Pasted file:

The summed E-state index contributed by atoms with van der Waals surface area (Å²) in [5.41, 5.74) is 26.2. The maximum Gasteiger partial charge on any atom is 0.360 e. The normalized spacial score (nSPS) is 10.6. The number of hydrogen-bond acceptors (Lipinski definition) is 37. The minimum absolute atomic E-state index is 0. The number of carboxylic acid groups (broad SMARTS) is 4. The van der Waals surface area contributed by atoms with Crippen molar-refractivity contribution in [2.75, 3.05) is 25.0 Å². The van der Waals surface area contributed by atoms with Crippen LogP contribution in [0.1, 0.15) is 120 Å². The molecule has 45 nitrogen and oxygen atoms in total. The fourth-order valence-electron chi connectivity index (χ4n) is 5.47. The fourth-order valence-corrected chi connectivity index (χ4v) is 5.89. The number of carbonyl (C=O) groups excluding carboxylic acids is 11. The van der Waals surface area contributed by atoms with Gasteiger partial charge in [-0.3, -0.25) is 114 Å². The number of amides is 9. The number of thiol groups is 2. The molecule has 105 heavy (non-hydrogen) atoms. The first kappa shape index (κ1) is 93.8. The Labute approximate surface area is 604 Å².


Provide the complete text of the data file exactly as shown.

The summed E-state index contributed by atoms with van der Waals surface area (Å²) in [5.41, 5.74) is 26.2. The maximum Gasteiger partial charge on any atom is 0.360 e. The normalized spacial score (nSPS) is 10.6. The number of hydrogen-bond acceptors (Lipinski definition) is 37. The minimum absolute atomic E-state index is 0. The number of carboxylic acid groups (broad SMARTS) is 4. The van der Waals surface area contributed by atoms with Crippen molar-refractivity contribution in [2.75, 3.05) is 25.0 Å². The van der Waals surface area contributed by atoms with Crippen LogP contribution in [0.1, 0.15) is 120 Å². The molecule has 45 nitrogen and oxygen atoms in total. The fourth-order valence-electron chi connectivity index (χ4n) is 5.47. The fourth-order valence-corrected chi connectivity index (χ4v) is 5.89. The number of carbonyl (C=O) groups excluding carboxylic acids is 11. The van der Waals surface area contributed by atoms with Gasteiger partial charge in [-0.3, -0.25) is 114 Å². The number of amides is 9. The number of thiol groups is 2. The molecule has 105 heavy (non-hydrogen) atoms. The first kappa shape index (κ1) is 93.8. The Labute approximate surface area is 604 Å².